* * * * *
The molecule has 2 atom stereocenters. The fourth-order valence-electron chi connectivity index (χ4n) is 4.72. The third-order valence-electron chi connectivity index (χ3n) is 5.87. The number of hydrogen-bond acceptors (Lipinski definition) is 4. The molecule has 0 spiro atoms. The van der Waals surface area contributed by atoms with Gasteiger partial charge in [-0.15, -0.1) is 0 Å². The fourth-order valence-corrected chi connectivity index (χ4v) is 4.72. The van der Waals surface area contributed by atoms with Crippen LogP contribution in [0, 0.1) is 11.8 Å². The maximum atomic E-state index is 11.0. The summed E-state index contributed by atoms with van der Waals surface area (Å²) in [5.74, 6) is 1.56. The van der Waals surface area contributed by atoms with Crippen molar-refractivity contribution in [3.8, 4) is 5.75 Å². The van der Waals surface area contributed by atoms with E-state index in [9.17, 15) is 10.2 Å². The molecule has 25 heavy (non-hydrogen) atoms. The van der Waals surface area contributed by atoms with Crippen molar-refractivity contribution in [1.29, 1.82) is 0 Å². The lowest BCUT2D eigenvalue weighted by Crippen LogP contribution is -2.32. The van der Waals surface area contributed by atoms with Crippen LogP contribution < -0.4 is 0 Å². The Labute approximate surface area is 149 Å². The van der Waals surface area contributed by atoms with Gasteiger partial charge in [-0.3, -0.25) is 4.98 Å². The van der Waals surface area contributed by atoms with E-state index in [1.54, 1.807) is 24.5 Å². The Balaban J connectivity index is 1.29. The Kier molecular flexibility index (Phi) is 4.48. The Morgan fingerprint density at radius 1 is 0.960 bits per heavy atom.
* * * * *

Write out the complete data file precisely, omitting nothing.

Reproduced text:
The molecule has 2 atom stereocenters. The fourth-order valence-electron chi connectivity index (χ4n) is 4.72. The third-order valence-electron chi connectivity index (χ3n) is 5.87. The number of hydrogen-bond acceptors (Lipinski definition) is 4. The molecule has 0 spiro atoms. The van der Waals surface area contributed by atoms with Gasteiger partial charge in [-0.15, -0.1) is 0 Å². The fourth-order valence-corrected chi connectivity index (χ4v) is 4.72. The van der Waals surface area contributed by atoms with Crippen LogP contribution in [0, 0.1) is 11.8 Å². The maximum atomic E-state index is 11.0. The summed E-state index contributed by atoms with van der Waals surface area (Å²) in [5.74, 6) is 1.56. The van der Waals surface area contributed by atoms with Crippen molar-refractivity contribution in [3.8, 4) is 5.75 Å². The van der Waals surface area contributed by atoms with E-state index in [9.17, 15) is 10.2 Å². The molecule has 25 heavy (non-hydrogen) atoms. The van der Waals surface area contributed by atoms with Crippen molar-refractivity contribution in [1.29, 1.82) is 0 Å². The lowest BCUT2D eigenvalue weighted by Crippen LogP contribution is -2.32. The van der Waals surface area contributed by atoms with Crippen LogP contribution < -0.4 is 0 Å². The Labute approximate surface area is 149 Å². The van der Waals surface area contributed by atoms with Gasteiger partial charge in [-0.3, -0.25) is 4.98 Å². The van der Waals surface area contributed by atoms with E-state index in [1.54, 1.807) is 24.5 Å². The Balaban J connectivity index is 1.29. The Kier molecular flexibility index (Phi) is 4.48. The Morgan fingerprint density at radius 1 is 0.960 bits per heavy atom.